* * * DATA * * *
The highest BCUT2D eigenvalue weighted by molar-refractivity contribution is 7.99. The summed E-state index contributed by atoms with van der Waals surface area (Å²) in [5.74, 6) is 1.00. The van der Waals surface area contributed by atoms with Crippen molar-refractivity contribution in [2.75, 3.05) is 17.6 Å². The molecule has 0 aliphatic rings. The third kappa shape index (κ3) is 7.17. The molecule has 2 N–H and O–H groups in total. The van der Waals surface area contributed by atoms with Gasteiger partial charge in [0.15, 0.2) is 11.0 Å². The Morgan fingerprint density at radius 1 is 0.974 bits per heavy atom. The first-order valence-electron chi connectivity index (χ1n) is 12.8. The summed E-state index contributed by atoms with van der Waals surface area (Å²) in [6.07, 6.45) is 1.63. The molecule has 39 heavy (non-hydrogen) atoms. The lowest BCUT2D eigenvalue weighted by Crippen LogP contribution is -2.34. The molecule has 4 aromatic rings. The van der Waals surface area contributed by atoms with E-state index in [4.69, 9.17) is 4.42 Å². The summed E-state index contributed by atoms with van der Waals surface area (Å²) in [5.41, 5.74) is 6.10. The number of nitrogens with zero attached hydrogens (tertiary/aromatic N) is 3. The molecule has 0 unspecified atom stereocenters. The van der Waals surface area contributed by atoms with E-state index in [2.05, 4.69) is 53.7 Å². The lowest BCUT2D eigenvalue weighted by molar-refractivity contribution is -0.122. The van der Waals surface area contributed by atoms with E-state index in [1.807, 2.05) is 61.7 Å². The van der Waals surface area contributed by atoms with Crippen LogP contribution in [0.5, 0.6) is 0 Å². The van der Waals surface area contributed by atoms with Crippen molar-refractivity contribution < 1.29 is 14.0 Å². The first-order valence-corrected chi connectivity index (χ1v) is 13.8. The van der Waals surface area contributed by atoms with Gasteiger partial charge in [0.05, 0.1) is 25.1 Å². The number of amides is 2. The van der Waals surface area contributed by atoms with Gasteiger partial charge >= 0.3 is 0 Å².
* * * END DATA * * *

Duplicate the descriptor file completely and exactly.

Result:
The highest BCUT2D eigenvalue weighted by molar-refractivity contribution is 7.99. The summed E-state index contributed by atoms with van der Waals surface area (Å²) in [5.74, 6) is 1.00. The van der Waals surface area contributed by atoms with Crippen molar-refractivity contribution in [2.75, 3.05) is 17.6 Å². The molecule has 0 aliphatic rings. The third kappa shape index (κ3) is 7.17. The molecule has 2 N–H and O–H groups in total. The van der Waals surface area contributed by atoms with Gasteiger partial charge in [0.15, 0.2) is 11.0 Å². The Morgan fingerprint density at radius 1 is 0.974 bits per heavy atom. The first-order valence-electron chi connectivity index (χ1n) is 12.8. The summed E-state index contributed by atoms with van der Waals surface area (Å²) in [6.07, 6.45) is 1.63. The molecule has 39 heavy (non-hydrogen) atoms. The lowest BCUT2D eigenvalue weighted by Crippen LogP contribution is -2.34. The molecule has 4 aromatic rings. The van der Waals surface area contributed by atoms with E-state index in [4.69, 9.17) is 4.42 Å². The summed E-state index contributed by atoms with van der Waals surface area (Å²) in [5.41, 5.74) is 6.10. The number of nitrogens with zero attached hydrogens (tertiary/aromatic N) is 3. The molecule has 0 unspecified atom stereocenters. The van der Waals surface area contributed by atoms with E-state index in [2.05, 4.69) is 53.7 Å². The lowest BCUT2D eigenvalue weighted by molar-refractivity contribution is -0.122. The van der Waals surface area contributed by atoms with E-state index in [1.807, 2.05) is 61.7 Å². The van der Waals surface area contributed by atoms with Crippen LogP contribution in [0.5, 0.6) is 0 Å². The van der Waals surface area contributed by atoms with Crippen molar-refractivity contribution < 1.29 is 14.0 Å². The first-order valence-corrected chi connectivity index (χ1v) is 13.8. The van der Waals surface area contributed by atoms with Gasteiger partial charge in [0.05, 0.1) is 25.1 Å². The number of amides is 2. The van der Waals surface area contributed by atoms with Gasteiger partial charge >= 0.3 is 0 Å².